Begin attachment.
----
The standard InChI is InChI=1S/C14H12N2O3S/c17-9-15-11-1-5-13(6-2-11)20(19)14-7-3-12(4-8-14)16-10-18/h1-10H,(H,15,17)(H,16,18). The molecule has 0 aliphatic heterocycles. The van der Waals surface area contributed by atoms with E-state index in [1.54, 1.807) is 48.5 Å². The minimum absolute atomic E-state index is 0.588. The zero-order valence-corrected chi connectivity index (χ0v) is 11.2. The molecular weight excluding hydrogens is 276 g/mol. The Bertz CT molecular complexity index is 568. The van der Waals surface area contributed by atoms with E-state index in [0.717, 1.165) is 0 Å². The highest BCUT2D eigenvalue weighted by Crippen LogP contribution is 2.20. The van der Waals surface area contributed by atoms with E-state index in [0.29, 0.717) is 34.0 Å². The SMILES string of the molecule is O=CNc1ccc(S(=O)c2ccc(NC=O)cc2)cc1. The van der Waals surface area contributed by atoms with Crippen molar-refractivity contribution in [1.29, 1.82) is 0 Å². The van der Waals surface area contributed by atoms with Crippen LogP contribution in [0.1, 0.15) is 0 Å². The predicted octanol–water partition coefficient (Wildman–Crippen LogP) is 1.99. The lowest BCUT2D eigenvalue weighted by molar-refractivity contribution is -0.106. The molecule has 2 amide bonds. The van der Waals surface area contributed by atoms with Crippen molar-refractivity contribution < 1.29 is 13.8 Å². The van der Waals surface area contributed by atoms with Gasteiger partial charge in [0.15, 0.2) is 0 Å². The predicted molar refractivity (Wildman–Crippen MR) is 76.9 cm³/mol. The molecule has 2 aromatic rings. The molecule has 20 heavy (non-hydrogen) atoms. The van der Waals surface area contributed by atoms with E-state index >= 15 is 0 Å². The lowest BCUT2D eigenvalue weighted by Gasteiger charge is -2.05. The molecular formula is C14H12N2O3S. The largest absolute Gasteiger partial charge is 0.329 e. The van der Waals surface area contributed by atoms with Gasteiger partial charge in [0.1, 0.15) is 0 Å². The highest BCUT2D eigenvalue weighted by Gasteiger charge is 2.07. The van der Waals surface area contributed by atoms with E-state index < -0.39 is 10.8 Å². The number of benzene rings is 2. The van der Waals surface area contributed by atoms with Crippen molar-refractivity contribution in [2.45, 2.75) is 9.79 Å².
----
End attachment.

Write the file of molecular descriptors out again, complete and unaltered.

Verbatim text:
The standard InChI is InChI=1S/C14H12N2O3S/c17-9-15-11-1-5-13(6-2-11)20(19)14-7-3-12(4-8-14)16-10-18/h1-10H,(H,15,17)(H,16,18). The molecule has 0 aliphatic heterocycles. The van der Waals surface area contributed by atoms with E-state index in [1.54, 1.807) is 48.5 Å². The minimum absolute atomic E-state index is 0.588. The zero-order valence-corrected chi connectivity index (χ0v) is 11.2. The molecular weight excluding hydrogens is 276 g/mol. The Bertz CT molecular complexity index is 568. The van der Waals surface area contributed by atoms with E-state index in [0.717, 1.165) is 0 Å². The highest BCUT2D eigenvalue weighted by Crippen LogP contribution is 2.20. The van der Waals surface area contributed by atoms with E-state index in [0.29, 0.717) is 34.0 Å². The SMILES string of the molecule is O=CNc1ccc(S(=O)c2ccc(NC=O)cc2)cc1. The van der Waals surface area contributed by atoms with Crippen molar-refractivity contribution in [1.29, 1.82) is 0 Å². The van der Waals surface area contributed by atoms with Crippen LogP contribution in [0.1, 0.15) is 0 Å². The predicted octanol–water partition coefficient (Wildman–Crippen LogP) is 1.99. The lowest BCUT2D eigenvalue weighted by molar-refractivity contribution is -0.106. The molecule has 2 amide bonds. The van der Waals surface area contributed by atoms with Crippen molar-refractivity contribution < 1.29 is 13.8 Å². The van der Waals surface area contributed by atoms with Gasteiger partial charge in [0.15, 0.2) is 0 Å². The predicted molar refractivity (Wildman–Crippen MR) is 76.9 cm³/mol. The molecule has 2 aromatic rings. The molecule has 20 heavy (non-hydrogen) atoms. The van der Waals surface area contributed by atoms with E-state index >= 15 is 0 Å². The lowest BCUT2D eigenvalue weighted by Gasteiger charge is -2.05. The molecular formula is C14H12N2O3S. The largest absolute Gasteiger partial charge is 0.329 e. The van der Waals surface area contributed by atoms with Gasteiger partial charge in [0.1, 0.15) is 0 Å². The highest BCUT2D eigenvalue weighted by Gasteiger charge is 2.07. The van der Waals surface area contributed by atoms with E-state index < -0.39 is 10.8 Å². The number of benzene rings is 2. The van der Waals surface area contributed by atoms with Crippen molar-refractivity contribution in [2.45, 2.75) is 9.79 Å².